PSC reaches deal with Georgia Power on Vogtle cost overruns

Plant Vogtle shown Friday June 5, 2015. CHRIS THELEN/STAFF

ATLANTA (AP) — An agreement addressing cost overruns at an expanding nuclear power plant will mean millions in short-term savings for consumers, but billions in longer-term costs.

The Atlanta Journal Constitution reports that the pact was approved unanimously Tuesday by the five-member Public Service Commission. The commission’s staff negotiated the deal with Georgia Power, the lead partner in the project to build two new reactors at the Vogtle nuclear plant near Augusta.

The commission said the agreement benefits customers because it avoids potential litigation with Georgia Power over who will cover cost overruns. It also sets stiff penalties if the Atlanta utility doesn’t complete the project by the end of 2020.

 

The project is more than three years behind schedule and more than $3 billion over its original budget.

The PSC staff and Georgia Power say the Oct. 20 pact will save ratepayers about $185 million over the next four years.

“I think what we’ve done is remove the threat of litigation and front-load a lot of savings,” said Chuck Eaton, PSC chairman.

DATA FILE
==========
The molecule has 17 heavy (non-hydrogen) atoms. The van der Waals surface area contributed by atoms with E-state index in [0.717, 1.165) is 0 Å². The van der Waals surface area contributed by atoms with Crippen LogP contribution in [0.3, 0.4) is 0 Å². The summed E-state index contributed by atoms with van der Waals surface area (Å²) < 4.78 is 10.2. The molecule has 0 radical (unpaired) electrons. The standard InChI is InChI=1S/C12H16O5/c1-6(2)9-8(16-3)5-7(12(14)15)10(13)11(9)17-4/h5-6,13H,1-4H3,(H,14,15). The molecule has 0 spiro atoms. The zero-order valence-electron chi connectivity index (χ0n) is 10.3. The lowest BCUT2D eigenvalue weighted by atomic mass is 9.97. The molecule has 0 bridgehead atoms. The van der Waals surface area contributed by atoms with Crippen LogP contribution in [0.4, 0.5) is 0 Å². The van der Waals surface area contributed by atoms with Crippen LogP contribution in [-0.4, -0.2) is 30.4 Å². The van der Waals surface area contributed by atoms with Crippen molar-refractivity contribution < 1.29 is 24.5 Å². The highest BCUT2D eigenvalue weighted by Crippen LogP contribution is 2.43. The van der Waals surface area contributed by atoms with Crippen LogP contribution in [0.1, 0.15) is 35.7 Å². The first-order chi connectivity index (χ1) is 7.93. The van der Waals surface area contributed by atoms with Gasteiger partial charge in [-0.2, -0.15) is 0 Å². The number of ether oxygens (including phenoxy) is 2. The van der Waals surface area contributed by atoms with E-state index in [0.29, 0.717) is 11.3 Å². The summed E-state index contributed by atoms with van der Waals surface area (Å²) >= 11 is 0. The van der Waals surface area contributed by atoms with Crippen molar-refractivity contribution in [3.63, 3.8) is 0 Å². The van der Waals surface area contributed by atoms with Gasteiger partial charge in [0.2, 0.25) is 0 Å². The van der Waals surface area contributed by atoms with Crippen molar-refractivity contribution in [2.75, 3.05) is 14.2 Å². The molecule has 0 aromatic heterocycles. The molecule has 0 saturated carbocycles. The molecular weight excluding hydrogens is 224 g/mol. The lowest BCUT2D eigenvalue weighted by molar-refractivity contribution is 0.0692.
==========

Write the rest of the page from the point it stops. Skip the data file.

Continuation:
Critics of the deal include the Southern Alliance for Clean Energy. The advocacy group, said the deal short-circuits the agency’s chances to disallow almost $1.6 billion for Georgia Power’s share of the cost overruns under a previously planned “prudency hearing” once the project is finished.

The settlement gives Georgia Power an additional 18 months to complete the first new unit and six months to complete the second one.

The deal also delays Georgia Power’s collection of another $139 million until the project is completed, over the expected 60-year life of the reactors.

Customers’ rates won’t go down as a result of the deal. They just won’t go up next year, because a surcharge on customers’ bills that finances the Vogtle project is expected to stay at this year’s level. As part of the settlement, Georgia Power withdrew a request to increase the surcharge next year.

Jim Hall 8 months ago
The project is more than three years behind schedule and more than $3 billion over its original budget.  Sounds like local road projects.

Not one bit of over site. No one effort to manage a budget.

You just have to love government construction projects. Blank checks signed by taxpayers.  Especially if you are a contractor.

In the corporate world, heads would roll. Accountability prevails.

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Thu, 03/30/2017 - 00:53

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